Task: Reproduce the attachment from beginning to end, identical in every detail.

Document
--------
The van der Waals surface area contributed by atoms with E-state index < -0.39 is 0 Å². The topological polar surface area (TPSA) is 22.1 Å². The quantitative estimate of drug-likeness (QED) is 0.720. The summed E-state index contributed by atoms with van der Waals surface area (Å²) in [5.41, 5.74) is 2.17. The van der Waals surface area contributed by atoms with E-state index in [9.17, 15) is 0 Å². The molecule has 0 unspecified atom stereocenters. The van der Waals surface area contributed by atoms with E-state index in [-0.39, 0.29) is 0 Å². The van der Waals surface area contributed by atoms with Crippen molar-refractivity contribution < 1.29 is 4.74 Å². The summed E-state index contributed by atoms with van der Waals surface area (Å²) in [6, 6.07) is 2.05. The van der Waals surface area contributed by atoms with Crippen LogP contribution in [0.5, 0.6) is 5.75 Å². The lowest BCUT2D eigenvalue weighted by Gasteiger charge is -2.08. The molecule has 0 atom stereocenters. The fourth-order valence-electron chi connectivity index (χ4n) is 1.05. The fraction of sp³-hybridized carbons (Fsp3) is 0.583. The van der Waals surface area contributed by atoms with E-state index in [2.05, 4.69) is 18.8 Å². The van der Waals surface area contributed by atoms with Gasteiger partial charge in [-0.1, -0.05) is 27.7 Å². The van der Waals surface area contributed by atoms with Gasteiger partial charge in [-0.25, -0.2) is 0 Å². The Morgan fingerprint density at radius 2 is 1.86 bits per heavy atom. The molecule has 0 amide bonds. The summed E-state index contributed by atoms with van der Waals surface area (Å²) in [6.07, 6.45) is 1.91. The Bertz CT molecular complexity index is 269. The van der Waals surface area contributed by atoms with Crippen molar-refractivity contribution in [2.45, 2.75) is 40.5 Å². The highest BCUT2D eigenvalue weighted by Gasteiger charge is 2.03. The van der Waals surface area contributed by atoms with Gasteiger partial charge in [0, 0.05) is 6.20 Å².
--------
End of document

The van der Waals surface area contributed by atoms with E-state index < -0.39 is 0 Å². The topological polar surface area (TPSA) is 22.1 Å². The quantitative estimate of drug-likeness (QED) is 0.720. The summed E-state index contributed by atoms with van der Waals surface area (Å²) in [5.41, 5.74) is 2.17. The van der Waals surface area contributed by atoms with E-state index in [9.17, 15) is 0 Å². The molecule has 0 unspecified atom stereocenters. The van der Waals surface area contributed by atoms with E-state index in [-0.39, 0.29) is 0 Å². The van der Waals surface area contributed by atoms with Crippen molar-refractivity contribution < 1.29 is 4.74 Å². The summed E-state index contributed by atoms with van der Waals surface area (Å²) in [6, 6.07) is 2.05. The van der Waals surface area contributed by atoms with Crippen LogP contribution in [0.5, 0.6) is 5.75 Å². The lowest BCUT2D eigenvalue weighted by Gasteiger charge is -2.08. The molecule has 0 atom stereocenters. The fourth-order valence-electron chi connectivity index (χ4n) is 1.05. The fraction of sp³-hybridized carbons (Fsp3) is 0.583. The van der Waals surface area contributed by atoms with E-state index in [2.05, 4.69) is 18.8 Å². The van der Waals surface area contributed by atoms with Gasteiger partial charge in [-0.1, -0.05) is 27.7 Å². The van der Waals surface area contributed by atoms with Gasteiger partial charge in [-0.25, -0.2) is 0 Å². The Morgan fingerprint density at radius 2 is 1.86 bits per heavy atom. The molecule has 0 amide bonds. The summed E-state index contributed by atoms with van der Waals surface area (Å²) in [6.07, 6.45) is 1.91. The Bertz CT molecular complexity index is 269. The van der Waals surface area contributed by atoms with Crippen molar-refractivity contribution in [2.45, 2.75) is 40.5 Å². The highest BCUT2D eigenvalue weighted by Gasteiger charge is 2.03. The van der Waals surface area contributed by atoms with Gasteiger partial charge in [0, 0.05) is 6.20 Å².